What do the still photographs suggest? Aside from their mimicry in form of the time-traveler’s single image of fixation, they suggest a story that has already been told. When we watch a “live action” film, we lose ourselves not only in the story, in the characters’ predicaments, but in the illusion that the events we witness are taking place as we watch them (even if we are viewing an old movie: just watch Sunset Boulevard, and feel your heart seize up when Nora Desmond takes aim and fires into Joe Gillis’ back — Joe Gillis, another screen quasi-hero who, at the beginning of the film, bears witness to his own death).

With stills, though, we know that this film has been “processed”; while most of us have not directed films, we know what it is like to have photographs developed, and there is no illusion as to their reflection of past events. We thumb through them and see, for example, the progression of events in our family vacation: we were driving from San Francisco to San Antonio, so first, we see several shots taken within fifty miles of our Bay Area home (we’re all a bit trigger-happy at the beginning of a new roll of film), followed by two or three of the Mojave Desert (whether separated by five miles or fifty, it’s hard to tell, the landscape is so uniform), followed by Arizona desert outside Phoenix, with cactus, and so on, until the final exposure that we saved for the Alamo. We know as we look at these pictures that we have been to all of these places, but we are certainly not there now; we are just looking at highlights of our trip.

Likewise, the images of La Jetée proceed in an inexorable order, like photos laid down one-by-one on the dining room table — the highlights of a man’s life, from youth (and adult death) to death in adulthood (and youthful witness of it), a series to be replayed again and again without reshuffling, for, as the narrator says, you cannot escape time.

So are we, in fact, viewing these stills from a safe perspective in the past? Can we be fooled into thinking these images occur in an ever-present present? Before you answer, consider the fact that every film, including Sunset Boulevard, is nothing other than a series of still photographs. Is La Jetée, then, a collection of stills, of snapshots, assembled in the temporal order of a movie, or an actual movie that has been selectively — even extremely — edited down to its most memorable images? Or is all this really just a question of scale, and not of form? And is there, at bottom, a “smallest indivisible unit” of meaning in the Marker image?

In Silent Movie, a 1996 installation at U.C. Berkeley’s University Art Museum (now renamed the Berkeley Art Museum), Marker stacks five televisions in a tower formation. Each screen plays images from a laser disc Marker has produced: antique film footage (of buildings, clocks, etc.) combined with new images shot on video by Marker, of a handsome yet slightly mannish woman dressed in clingy femme fatale garb and executing a number of film noire gestures (smoking seductively, looking furtively over her shoulder, etc.). The content of the images says, “We are all of the same era,” but the video format says, “No, I am newer.” While each television shows images from an identical laser disc, a computer orders these images differently on each screen through random selection.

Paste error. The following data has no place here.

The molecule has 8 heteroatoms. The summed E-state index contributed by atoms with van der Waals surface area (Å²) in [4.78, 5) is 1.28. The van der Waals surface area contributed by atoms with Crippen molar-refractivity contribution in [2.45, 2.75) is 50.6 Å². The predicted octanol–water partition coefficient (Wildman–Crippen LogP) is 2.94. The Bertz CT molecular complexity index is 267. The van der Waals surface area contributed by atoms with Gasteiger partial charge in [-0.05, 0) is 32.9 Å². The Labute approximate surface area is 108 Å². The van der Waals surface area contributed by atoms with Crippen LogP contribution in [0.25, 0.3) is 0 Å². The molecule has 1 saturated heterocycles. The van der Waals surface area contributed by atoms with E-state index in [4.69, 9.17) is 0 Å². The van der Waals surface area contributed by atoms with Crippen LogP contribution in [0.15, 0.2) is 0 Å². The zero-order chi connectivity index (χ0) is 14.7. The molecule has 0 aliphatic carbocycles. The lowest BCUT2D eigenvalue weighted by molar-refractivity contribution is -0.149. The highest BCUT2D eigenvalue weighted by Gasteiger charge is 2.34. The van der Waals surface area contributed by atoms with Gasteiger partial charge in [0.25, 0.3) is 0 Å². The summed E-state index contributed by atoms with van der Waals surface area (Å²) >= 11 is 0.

Over a half hour’s time, as I watched the various screens, the individual images recurred quite a bit. But while the pictures became familiar, their temporal order, of course, did not. As time passed, I could sense a feeling of familiarity, even of nostalgia, rising in me via this exhibit — nostalgia, clearly, for events that had never happened. These images had not just become detached from their original temporal order; there had been no original order. I now knew them all well, but simply as a jumble.

But isn’t this how much of our memory works? Remember that driving trip from San Francisco to San Antonio? I made it with my parents in 1978 (I was twelve), and I now recall the Grand Canyon in Arizona, the Carslbad Caverns in New Mexico, and a beautician’s sign in El Paso, Texas (which featured a man on a surfboard with what appeared to be a tidal wave curling over his head and a caption that read, confusingly, “California Hair Salon”), with equal clarity, and only my knowledge of basic Western States geography serves to inform me that these images were experienced in the order just presented.

Silent Movie, then, undermines our notions of traditional narrative, but it does so in the familiar language of memory. So this “movie” comes closer to our daily reality than we are accustomed. How like those first silent movies, in which incredulous viewers were riveted by the image of a man sneezing (as though he were contaminating their very breathing space!) or terrified — and sent ducking for cover — by the image of a silent, black-and-white train hurtling toward them, though of course they knew that there were no tracks leading into the theater. (Didn’t they?)

An aside: Recently, after watching the film Microcosmos, a beautiful nature “documentary” (I put the word in quotes because there was more classic narrative in this film than in a good number of recent “dramatic” movies; especially winning was a retelling of the myth of Sisyphus through the indefatigable efforts of a certain dung beetle), I was hypothesizing that there is no human equivalent to the behavior of certain insects in mating with species of flora that mimic the look and smell of their own species’ genitalia. Nope, we wouldn’t fall for that, I mused. And then I thought of the arousal we might experience while viewing a film (in my own experience, for example, watching Irène Jacob doing her stretching exercises in Red), and I realized that we, in our squeaky cinema seats and with our feet planted firmly on the sticky ground, are the bee pollinating the flower. There is no sexy woman or man up there — it’s just light on a screen, a succession of stills. But for a moment, you could’ve fooled us — and in fact, someone did.